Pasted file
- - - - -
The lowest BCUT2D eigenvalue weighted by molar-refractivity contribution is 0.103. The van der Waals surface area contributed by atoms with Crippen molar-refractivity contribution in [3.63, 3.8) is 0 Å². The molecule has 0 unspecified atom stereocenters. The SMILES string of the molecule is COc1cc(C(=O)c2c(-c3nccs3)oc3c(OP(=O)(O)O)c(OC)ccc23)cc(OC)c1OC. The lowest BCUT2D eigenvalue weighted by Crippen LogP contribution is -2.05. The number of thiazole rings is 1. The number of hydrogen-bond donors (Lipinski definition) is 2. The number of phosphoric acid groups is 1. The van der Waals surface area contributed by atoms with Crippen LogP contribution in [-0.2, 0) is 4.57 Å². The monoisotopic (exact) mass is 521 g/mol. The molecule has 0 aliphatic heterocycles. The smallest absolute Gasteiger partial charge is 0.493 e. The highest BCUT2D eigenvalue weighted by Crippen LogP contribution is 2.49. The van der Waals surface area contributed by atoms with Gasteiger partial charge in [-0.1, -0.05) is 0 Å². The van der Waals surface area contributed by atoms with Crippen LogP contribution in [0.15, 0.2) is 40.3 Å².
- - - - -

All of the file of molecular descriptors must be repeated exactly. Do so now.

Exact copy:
The lowest BCUT2D eigenvalue weighted by molar-refractivity contribution is 0.103. The van der Waals surface area contributed by atoms with Crippen molar-refractivity contribution in [3.63, 3.8) is 0 Å². The molecule has 0 unspecified atom stereocenters. The SMILES string of the molecule is COc1cc(C(=O)c2c(-c3nccs3)oc3c(OP(=O)(O)O)c(OC)ccc23)cc(OC)c1OC. The lowest BCUT2D eigenvalue weighted by Crippen LogP contribution is -2.05. The number of thiazole rings is 1. The number of hydrogen-bond donors (Lipinski definition) is 2. The number of phosphoric acid groups is 1. The van der Waals surface area contributed by atoms with Crippen LogP contribution in [-0.2, 0) is 4.57 Å². The monoisotopic (exact) mass is 521 g/mol. The molecule has 0 aliphatic heterocycles. The smallest absolute Gasteiger partial charge is 0.493 e. The highest BCUT2D eigenvalue weighted by Crippen LogP contribution is 2.49. The van der Waals surface area contributed by atoms with Gasteiger partial charge in [-0.1, -0.05) is 0 Å². The van der Waals surface area contributed by atoms with Crippen LogP contribution in [0.15, 0.2) is 40.3 Å².